One possibility for why we do not find ourself in an old, galaxy-spanning civilization has already been mentioned--perhaps after a certain point all the individual minds in a civilization unite into a single Borg-like hivemind, and this reduction in the number of minds might imply that the self-sampling assumption would predict we'll find ourselves in a time before this happens (although if the hivemind lasts for billions of years, the argument might not work because this individual mind would probably have more separate observer-moments than the total number of observer-moments of the hundred billion or so individuals who lived before the mind-merging).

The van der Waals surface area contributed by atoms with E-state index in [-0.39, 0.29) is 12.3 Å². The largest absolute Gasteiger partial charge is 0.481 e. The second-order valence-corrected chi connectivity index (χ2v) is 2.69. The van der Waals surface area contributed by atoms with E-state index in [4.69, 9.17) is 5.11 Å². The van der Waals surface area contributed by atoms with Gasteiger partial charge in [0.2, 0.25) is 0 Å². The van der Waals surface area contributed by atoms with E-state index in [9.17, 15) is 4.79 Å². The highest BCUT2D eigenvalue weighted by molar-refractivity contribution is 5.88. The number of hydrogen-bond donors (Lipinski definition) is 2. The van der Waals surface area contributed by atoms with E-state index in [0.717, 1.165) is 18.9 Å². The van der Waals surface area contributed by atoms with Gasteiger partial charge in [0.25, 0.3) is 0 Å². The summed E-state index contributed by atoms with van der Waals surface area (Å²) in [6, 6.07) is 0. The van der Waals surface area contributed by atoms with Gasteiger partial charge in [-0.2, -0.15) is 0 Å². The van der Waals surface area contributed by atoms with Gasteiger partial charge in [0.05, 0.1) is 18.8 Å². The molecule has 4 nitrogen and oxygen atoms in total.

Another possibility is suggested by a theory about how the measure on observer-moments could be influenced by the likelihood of future duplications, which I discussed a bit in this post (in response to a post by Bruno Marchal discussing the same idea):

If observer-moments which are more likely to have more copies of themselves existing in the future have higher measure, then this might also suggest why I find myself living before civilization has spread throughout the galaxy--perhaps observers who are alive right at the time when the "technological singularity" occurs are the ones who are most likely to become the earliest uploads and to have the most copies of themselves living in the future galaxy-spanning civilization, thus giving the pre-singularity versions of themselves a much higher measure than any post-singularity observer-moments.


Learn how to choose, serve, and enjoy wine at Wine @ MSN.

Reply via email to